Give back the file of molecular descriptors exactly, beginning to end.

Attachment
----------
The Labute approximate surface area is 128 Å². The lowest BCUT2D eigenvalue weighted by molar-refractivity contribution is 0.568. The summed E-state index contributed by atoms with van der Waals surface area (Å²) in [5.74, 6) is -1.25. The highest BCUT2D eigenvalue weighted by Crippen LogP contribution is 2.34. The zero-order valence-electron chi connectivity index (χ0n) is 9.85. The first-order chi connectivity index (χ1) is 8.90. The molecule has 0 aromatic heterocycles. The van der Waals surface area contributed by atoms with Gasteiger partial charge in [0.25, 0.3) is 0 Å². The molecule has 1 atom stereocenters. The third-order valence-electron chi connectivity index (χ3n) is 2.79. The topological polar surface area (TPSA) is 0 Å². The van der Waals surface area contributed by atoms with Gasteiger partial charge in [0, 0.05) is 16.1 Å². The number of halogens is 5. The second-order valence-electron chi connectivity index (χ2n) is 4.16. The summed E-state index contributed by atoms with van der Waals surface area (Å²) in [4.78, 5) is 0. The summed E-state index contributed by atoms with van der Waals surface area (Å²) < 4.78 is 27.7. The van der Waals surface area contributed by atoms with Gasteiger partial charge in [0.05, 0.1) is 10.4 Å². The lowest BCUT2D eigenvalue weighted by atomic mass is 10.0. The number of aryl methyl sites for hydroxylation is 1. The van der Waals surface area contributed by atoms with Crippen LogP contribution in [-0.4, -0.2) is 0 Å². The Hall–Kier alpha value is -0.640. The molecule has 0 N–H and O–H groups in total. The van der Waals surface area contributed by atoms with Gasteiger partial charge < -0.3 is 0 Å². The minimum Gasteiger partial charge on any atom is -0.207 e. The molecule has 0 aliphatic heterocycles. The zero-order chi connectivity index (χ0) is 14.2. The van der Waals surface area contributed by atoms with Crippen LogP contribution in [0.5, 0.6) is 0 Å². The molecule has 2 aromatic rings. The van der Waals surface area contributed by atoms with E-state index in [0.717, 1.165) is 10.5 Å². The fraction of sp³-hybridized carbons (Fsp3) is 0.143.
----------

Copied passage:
The Labute approximate surface area is 128 Å². The lowest BCUT2D eigenvalue weighted by molar-refractivity contribution is 0.568. The summed E-state index contributed by atoms with van der Waals surface area (Å²) in [5.74, 6) is -1.25. The highest BCUT2D eigenvalue weighted by Crippen LogP contribution is 2.34. The zero-order valence-electron chi connectivity index (χ0n) is 9.85. The first-order chi connectivity index (χ1) is 8.90. The molecule has 0 aromatic heterocycles. The van der Waals surface area contributed by atoms with Gasteiger partial charge in [0.25, 0.3) is 0 Å². The molecule has 1 atom stereocenters. The third-order valence-electron chi connectivity index (χ3n) is 2.79. The topological polar surface area (TPSA) is 0 Å². The van der Waals surface area contributed by atoms with Gasteiger partial charge in [0, 0.05) is 16.1 Å². The number of halogens is 5. The second-order valence-electron chi connectivity index (χ2n) is 4.16. The summed E-state index contributed by atoms with van der Waals surface area (Å²) in [4.78, 5) is 0. The summed E-state index contributed by atoms with van der Waals surface area (Å²) < 4.78 is 27.7. The van der Waals surface area contributed by atoms with Gasteiger partial charge in [0.05, 0.1) is 10.4 Å². The lowest BCUT2D eigenvalue weighted by atomic mass is 10.0. The number of aryl methyl sites for hydroxylation is 1. The van der Waals surface area contributed by atoms with Crippen LogP contribution in [-0.4, -0.2) is 0 Å². The Hall–Kier alpha value is -0.640. The molecule has 0 N–H and O–H groups in total. The van der Waals surface area contributed by atoms with Gasteiger partial charge < -0.3 is 0 Å². The minimum Gasteiger partial charge on any atom is -0.207 e. The molecule has 0 aliphatic heterocycles. The zero-order chi connectivity index (χ0) is 14.2. The van der Waals surface area contributed by atoms with Crippen LogP contribution in [0.5, 0.6) is 0 Å². The molecule has 2 aromatic rings. The van der Waals surface area contributed by atoms with E-state index in [0.717, 1.165) is 10.5 Å². The fraction of sp³-hybridized carbons (Fsp3) is 0.143.